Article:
I had two battles I had to face that morning. The first was the oncologist came in and told us they had decided to operate on the main OR floor, and not on Labor and Delivery. They had moved all the baby equipment down there but they thought it’d be safer since they’d be closer to resources if they need them. Fine with me. But because they were operating on the main OR floor no one was allowed in but the patient and doctors and nurses. That meant Mike couldn’t be there. Ummmm…not fine with me! We both looked at each other shocked and explained to the doctor that this was the first we had heard of this and the plan had always been for him to be there. I, of course, started crying explaining to them he has been with me to almost every doctor’s appointment throughout the course of this dramatic pregnancy, and he had to be there. He was not going to miss the birth of our child. She left the room, and returned a few minutes and told us again, she was sorry but he couldn’t be in there. I just remember saying, “Someone is going to have to bend some rules. This is ridiculous. My husband will be there for the birth of our child.”
My parent’s came into the room then, and I explained what was going on. So we all just started praying. Then my angel, Dr. Martinuzzi who was the first OBGYN I saw at Emory, came in the door to say hello and ask how everything was going. I told him I was frustrated because surgery was being talked about being moved to noon (it was originally scheduled for 10:30) but most of all, they said Mike wasn’t allowed in the OR now. He said, “Which would you like me to take care of first?” “Having my husband there! I don’t care if I have to wait till 3 pm-as long as he can be there.” Someone in the room started praying for favor to allow Mike in that room. I think it was Mike or my dad. Then a few minutes later, Dr. Martinuzzi walked in the door and said, “Done. I got him in!”
Then my OBGYN and surgeon of the morning, Dr. Davenport, walked in the door. She explained the surgery and preparation then asked if I had any questions. I told her the oncologist had discussed my option of having a vertical incision but we had decided to start with a horizontal. She told me they all decided it was best to have a vertical incision. I asked her why. She said if the mass is adhered to uterine wall it will be easier to do a hysterectomy and then access your lymph nodes in case this has spread. I told her I didn’t want to go into this surgery doing something based on worst case scenario. I told her I really felt like everything was going be ok. I said, “I know this mass will just come out. But what are the risks just in case it doesn’t?” She explained I’d have slightly longer recovery because of 2 incisions and more blood loss. I told her I thought that was a risk I was willing to take but wanted to talk to my family. I explained to my family, I didn’t want to have an incision from the top of my belly button all the way down because I knew the Lord was taking care of me and didn’t want to make a huge decision like this based on the worst case scenario. I asked them their opinion. My best friend, Jess, said I think what you are saying is you are making this decision based on faith and not on vanity. I think you are making the right decision based on trusting in the Lord. She was right. I knew the Lord was going to complete the miracle he had started so I didn’t want to make a very drastic decision like that based on the most negative outcome I had been presented with.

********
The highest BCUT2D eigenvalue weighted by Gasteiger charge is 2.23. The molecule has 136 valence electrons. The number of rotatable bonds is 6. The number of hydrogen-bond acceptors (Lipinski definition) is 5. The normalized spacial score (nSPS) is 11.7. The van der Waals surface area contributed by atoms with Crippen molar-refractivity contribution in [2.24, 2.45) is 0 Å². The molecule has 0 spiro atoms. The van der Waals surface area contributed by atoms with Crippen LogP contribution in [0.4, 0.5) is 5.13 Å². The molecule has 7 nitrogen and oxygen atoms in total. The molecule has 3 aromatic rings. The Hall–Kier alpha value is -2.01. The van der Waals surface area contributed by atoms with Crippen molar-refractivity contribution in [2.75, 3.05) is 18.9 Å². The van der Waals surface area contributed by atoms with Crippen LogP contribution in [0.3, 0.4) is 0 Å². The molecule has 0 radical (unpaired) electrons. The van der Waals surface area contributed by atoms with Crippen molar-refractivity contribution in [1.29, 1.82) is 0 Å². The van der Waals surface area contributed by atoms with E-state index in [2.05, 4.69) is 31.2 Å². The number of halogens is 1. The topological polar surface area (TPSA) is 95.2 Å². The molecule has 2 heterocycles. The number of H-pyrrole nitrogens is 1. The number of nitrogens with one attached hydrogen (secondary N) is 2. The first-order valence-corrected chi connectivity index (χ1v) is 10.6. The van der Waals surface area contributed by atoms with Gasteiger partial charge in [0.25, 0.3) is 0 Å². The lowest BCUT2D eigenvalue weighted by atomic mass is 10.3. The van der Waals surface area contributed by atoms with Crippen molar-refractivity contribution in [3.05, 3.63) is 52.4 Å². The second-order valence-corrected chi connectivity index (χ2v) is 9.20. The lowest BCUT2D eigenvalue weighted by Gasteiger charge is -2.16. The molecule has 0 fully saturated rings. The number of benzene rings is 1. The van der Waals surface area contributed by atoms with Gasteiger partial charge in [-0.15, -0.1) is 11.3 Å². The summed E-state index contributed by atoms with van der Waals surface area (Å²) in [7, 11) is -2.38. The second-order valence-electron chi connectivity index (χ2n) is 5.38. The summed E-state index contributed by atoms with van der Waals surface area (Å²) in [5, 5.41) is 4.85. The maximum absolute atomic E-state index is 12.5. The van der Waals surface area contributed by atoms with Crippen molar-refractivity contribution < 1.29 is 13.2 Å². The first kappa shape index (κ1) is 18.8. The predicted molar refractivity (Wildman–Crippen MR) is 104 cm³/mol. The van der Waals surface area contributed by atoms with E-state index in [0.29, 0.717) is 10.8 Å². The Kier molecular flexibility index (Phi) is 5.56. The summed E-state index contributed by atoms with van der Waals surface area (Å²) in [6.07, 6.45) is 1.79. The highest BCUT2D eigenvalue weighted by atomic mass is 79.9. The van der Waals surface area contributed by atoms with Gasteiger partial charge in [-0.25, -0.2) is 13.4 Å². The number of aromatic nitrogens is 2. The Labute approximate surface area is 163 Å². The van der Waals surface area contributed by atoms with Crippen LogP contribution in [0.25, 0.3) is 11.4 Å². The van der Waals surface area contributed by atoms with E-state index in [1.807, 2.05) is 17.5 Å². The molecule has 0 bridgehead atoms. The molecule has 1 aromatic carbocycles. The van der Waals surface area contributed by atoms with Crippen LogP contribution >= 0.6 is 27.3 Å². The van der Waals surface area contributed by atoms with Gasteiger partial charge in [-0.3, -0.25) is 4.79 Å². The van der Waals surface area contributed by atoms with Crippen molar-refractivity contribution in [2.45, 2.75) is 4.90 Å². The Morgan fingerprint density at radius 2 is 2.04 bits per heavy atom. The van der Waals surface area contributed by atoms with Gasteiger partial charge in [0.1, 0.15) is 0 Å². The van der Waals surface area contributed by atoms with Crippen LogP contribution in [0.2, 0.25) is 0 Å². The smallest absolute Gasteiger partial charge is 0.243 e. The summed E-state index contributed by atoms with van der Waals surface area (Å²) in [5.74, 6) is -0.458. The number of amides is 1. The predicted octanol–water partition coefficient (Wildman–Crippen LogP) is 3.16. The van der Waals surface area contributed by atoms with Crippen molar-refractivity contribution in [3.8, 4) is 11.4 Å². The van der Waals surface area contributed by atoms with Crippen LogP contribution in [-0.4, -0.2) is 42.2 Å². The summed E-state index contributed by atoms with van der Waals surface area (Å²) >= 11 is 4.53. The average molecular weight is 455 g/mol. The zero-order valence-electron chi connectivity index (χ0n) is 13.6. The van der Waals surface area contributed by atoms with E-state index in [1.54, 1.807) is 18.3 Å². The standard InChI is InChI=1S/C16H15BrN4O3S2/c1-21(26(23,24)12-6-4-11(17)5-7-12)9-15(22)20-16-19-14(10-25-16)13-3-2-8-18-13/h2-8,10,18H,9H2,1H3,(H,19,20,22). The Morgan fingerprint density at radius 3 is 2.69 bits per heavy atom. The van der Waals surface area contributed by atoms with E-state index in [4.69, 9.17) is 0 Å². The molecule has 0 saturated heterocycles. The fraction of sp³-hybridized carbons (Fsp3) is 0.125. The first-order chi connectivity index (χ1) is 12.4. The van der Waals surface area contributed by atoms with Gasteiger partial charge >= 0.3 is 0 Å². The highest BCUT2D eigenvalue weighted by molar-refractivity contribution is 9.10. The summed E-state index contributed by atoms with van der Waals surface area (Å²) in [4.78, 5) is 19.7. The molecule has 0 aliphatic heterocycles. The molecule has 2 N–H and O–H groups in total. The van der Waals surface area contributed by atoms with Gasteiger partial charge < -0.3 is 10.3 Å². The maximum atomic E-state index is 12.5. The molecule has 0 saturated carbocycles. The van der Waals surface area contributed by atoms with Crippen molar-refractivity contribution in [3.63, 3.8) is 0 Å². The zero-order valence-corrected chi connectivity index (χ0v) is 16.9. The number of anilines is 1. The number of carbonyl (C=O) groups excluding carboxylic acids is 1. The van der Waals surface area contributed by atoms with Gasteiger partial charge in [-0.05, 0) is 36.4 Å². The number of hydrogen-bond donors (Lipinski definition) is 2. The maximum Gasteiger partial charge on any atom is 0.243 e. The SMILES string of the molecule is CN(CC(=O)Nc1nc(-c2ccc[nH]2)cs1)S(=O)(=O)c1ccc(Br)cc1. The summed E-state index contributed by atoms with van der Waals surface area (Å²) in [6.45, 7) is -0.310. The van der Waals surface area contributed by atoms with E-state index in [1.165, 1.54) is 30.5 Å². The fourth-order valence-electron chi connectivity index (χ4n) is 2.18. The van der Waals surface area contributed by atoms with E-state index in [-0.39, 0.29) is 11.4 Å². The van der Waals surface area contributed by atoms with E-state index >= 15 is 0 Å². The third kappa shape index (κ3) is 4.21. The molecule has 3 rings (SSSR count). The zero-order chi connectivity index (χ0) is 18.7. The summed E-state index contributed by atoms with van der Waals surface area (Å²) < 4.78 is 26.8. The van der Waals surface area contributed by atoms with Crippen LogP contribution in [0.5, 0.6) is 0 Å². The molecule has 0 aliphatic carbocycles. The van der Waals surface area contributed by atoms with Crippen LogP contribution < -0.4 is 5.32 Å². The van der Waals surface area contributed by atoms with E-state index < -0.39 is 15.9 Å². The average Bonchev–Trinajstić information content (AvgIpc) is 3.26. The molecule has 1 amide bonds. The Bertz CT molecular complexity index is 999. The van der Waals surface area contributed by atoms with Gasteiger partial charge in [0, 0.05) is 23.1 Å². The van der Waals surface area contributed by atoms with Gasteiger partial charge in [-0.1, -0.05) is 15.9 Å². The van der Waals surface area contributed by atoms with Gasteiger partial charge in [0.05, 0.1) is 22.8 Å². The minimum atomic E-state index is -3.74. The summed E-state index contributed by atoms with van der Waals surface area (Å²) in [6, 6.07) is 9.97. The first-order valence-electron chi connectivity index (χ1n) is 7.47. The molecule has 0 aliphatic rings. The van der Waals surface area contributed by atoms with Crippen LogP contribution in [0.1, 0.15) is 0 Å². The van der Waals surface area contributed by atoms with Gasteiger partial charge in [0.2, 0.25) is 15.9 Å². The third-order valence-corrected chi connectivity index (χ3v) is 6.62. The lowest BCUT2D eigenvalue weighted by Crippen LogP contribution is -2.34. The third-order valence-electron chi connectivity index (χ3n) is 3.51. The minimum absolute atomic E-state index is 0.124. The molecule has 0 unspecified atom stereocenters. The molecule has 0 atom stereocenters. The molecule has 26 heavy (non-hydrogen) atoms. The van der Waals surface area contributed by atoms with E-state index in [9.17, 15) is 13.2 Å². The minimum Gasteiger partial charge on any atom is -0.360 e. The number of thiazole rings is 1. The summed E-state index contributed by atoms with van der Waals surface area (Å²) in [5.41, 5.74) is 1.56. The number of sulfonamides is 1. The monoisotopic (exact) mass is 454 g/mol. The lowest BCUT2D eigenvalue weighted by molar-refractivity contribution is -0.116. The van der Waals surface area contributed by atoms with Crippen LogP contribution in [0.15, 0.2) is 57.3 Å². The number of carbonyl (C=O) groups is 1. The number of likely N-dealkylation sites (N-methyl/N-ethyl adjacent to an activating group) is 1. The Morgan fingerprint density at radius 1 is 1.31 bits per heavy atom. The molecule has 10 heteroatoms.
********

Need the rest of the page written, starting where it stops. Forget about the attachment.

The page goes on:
Then one of the oncologists came in to argue with me about the vertical incision. She came in twice and was calling the head oncologist giving me his opinion. They weren’t going to let me go with the horizontal incision so my dad just started praying. It wasn’t a minute later she walked through the door with a completely different attitude and agreed to a horizontal incision.
I thought of that story in Nehemiah how God turned the heart of the king. God was turning the hearts of the kings in my life that day, my doctors. I really saw the power of prayer working in a mighty way and was so humbled and thankful.
But what I wasn’t prepared for was just how the Lord was going to answer all the prayers of his people exceedingly above and beyond anything I could think or imagine in just an hour or so…..(to be continued)